Latest data suggests Hertfordshire County Council is expecting to end the 2021/22 financial year with a £714,000 underspend.
Last year the county council – which provides services such as social services, waste disposal, highways, public health and the fire service – set a revenue budget of £894m.
But now data – based on the nine months between April and December 2021 – is forecasting an underspend of £714,000.
According to a report presented to a meeting of the county council’s resources and performance cabinet panel on Friday (February 11), Covid-19 related costs are calculated to be £26.9m.
But, says the report, those additional costs are expected to be met from the ‘Covid-19 Emergency Funding’.
And further pressures relating to the pandemic, says the report, will be managed from retained Covid-19 funding and additional funding to be allocated as part of the ongoing budget process for 2022/23.
At the meeting the council’s director of finance Steven Pilsworth highlighted that within the overall projected underspend, there were some areas of ‘overspend’ – pointing in particular to transport services for looked after children and children with SEND.
And Labour Cllr Sharon Taylor suggested the need for a more detailed report in next financial year, to see if steps being taken in these areas were providing ‘resilience’.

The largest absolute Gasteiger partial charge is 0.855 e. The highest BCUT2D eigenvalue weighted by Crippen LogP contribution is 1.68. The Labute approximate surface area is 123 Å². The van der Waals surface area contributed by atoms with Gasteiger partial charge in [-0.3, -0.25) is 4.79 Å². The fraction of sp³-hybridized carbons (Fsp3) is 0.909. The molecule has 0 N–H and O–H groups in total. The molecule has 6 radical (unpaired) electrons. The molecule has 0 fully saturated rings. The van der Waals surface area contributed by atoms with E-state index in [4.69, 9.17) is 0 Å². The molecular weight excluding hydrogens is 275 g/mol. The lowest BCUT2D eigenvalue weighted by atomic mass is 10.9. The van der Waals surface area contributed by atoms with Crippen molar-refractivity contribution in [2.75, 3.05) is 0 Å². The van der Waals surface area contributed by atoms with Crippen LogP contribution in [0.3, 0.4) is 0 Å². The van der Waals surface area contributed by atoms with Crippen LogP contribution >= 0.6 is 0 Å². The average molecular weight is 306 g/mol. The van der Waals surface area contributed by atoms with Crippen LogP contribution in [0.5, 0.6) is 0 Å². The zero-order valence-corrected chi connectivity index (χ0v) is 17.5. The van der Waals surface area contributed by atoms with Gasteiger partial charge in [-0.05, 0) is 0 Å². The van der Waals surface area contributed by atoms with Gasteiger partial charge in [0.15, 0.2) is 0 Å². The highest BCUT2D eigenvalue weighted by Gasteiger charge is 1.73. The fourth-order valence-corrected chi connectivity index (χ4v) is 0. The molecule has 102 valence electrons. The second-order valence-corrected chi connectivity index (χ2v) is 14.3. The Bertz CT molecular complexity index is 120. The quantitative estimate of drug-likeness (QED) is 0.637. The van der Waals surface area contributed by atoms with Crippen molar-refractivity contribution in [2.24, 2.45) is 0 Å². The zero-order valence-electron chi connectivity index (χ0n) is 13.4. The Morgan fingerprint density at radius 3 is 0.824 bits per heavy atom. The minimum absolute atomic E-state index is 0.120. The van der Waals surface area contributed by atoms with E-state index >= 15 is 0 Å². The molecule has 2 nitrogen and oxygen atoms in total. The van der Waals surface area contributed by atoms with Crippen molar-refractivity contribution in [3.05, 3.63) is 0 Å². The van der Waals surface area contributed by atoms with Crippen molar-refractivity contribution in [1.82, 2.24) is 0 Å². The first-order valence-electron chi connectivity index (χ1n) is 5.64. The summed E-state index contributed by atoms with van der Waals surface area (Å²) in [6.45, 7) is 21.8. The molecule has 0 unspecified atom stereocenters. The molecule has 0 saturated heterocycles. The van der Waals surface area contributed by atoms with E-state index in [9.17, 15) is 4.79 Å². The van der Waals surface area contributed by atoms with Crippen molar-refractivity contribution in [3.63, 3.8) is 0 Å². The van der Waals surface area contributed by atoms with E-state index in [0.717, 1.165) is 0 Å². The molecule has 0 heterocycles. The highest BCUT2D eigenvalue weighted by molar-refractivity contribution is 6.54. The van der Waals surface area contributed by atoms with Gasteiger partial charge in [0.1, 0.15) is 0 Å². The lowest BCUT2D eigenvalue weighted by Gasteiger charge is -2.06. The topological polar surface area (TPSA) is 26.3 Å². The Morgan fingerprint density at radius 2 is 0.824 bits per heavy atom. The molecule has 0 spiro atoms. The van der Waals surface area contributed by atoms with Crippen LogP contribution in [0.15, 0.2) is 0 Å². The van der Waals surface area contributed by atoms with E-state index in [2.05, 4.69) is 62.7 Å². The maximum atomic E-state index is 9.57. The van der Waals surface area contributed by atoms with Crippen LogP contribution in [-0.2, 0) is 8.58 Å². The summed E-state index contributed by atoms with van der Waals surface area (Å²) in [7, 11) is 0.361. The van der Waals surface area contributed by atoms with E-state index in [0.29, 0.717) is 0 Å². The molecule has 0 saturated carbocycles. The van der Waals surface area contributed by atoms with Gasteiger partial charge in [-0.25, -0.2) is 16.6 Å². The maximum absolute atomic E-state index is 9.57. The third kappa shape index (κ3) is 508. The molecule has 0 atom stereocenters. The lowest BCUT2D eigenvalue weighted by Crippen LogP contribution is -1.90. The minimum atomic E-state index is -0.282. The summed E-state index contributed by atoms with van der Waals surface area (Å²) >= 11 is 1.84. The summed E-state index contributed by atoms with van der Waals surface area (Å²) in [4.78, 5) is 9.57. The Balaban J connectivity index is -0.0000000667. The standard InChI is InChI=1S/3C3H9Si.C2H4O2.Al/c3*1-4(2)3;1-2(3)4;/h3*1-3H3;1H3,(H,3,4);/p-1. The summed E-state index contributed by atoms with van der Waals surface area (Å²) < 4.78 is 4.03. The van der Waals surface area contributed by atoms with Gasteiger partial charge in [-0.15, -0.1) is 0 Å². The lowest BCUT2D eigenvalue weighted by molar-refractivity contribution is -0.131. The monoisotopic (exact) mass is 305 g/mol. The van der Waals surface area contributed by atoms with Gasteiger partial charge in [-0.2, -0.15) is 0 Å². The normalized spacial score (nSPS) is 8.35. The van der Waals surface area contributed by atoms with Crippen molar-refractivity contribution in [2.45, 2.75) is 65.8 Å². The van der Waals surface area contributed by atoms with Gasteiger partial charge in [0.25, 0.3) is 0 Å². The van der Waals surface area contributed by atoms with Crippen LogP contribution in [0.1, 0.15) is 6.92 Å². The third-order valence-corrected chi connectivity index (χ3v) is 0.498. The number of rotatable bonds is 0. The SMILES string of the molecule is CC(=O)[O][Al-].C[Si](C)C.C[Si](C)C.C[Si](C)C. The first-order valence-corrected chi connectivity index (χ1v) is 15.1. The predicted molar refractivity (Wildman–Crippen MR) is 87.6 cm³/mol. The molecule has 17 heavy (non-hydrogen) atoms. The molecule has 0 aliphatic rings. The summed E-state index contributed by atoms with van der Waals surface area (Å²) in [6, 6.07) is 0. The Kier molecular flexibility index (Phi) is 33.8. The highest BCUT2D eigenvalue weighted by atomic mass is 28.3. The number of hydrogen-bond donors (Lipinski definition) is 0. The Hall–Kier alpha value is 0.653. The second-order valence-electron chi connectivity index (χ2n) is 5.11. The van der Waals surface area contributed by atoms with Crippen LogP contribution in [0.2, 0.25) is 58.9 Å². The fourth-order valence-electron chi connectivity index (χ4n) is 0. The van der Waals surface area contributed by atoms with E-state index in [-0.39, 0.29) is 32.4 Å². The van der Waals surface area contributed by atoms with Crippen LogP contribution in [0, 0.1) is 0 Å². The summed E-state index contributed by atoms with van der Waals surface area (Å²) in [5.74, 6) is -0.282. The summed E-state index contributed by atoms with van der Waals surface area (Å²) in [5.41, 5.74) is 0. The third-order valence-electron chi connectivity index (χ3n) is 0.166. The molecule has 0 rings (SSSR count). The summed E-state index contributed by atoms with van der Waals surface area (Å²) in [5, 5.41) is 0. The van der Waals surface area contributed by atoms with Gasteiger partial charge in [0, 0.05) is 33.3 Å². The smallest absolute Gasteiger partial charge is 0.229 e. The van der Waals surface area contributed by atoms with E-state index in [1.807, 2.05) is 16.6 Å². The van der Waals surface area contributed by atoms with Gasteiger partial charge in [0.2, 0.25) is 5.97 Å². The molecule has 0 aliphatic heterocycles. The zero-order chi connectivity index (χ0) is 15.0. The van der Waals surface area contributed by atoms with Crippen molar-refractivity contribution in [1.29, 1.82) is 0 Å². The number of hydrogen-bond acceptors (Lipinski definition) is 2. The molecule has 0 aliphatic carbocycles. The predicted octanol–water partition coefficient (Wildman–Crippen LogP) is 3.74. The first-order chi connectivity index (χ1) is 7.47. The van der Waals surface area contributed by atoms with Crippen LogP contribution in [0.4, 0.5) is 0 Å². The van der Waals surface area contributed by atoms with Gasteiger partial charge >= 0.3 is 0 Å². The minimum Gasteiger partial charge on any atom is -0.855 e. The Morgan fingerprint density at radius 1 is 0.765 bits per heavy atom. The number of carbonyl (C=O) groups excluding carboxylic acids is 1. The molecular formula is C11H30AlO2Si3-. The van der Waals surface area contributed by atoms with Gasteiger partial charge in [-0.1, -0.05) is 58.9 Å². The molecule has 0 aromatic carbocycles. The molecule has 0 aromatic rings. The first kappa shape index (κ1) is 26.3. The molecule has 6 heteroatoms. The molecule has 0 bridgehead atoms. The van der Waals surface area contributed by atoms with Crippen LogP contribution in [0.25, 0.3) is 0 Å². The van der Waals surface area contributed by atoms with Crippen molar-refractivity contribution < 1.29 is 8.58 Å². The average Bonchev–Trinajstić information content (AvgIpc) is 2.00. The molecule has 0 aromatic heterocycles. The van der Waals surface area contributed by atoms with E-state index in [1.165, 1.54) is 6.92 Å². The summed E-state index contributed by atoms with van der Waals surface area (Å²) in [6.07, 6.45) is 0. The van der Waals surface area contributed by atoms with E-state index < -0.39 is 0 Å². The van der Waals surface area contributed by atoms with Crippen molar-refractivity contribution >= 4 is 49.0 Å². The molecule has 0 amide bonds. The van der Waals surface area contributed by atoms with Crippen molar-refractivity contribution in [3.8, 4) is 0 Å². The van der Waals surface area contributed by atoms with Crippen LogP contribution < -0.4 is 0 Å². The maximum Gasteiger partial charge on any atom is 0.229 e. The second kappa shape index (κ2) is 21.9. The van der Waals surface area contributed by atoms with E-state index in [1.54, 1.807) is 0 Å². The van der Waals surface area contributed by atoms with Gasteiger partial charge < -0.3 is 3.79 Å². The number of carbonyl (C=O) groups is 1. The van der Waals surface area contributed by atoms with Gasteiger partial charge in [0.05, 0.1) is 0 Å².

Meanwhile councillors were also told that capital expenditure – which had been forecast to be £319.79m in 2021/22 – is now forecast to be £271m by the end of the financial year.
And at the meeting councillors agreed to recommend to the council’s cabinet that that underspend of £44.434m will be reprogrammed.
Liberal Democrat Cllr Sally Symington suggested that such reprogramming was a ‘recurrant theme’.
And while she said she understood the reasons, she suggested the council was not delivering on its promises to residents.
Following the debate, executive member for resources and performance Cllr Bob Deering welcomed the council’s two-year balanced budget proposals, that will be considered by a meeting of the full council on Tuesday (February 22).
And he said: “Obviously, in principle, it’s terrific we are able to present a balanced budget for two years.
“But of course, it's a big budget – its got a lot of budget lines – and some lines are more under more pressure than the others. It was ever thus.”
After pointing to the role of council officers who are constantly monitoring the council’s finances, he said: “That doesn’t mean that the pressures go away.
“But I think it's fair to say that we manage pressure as well as we realistically can.
“And it's one of reasons why we have been able to put together a budget that will be balanced for two years.”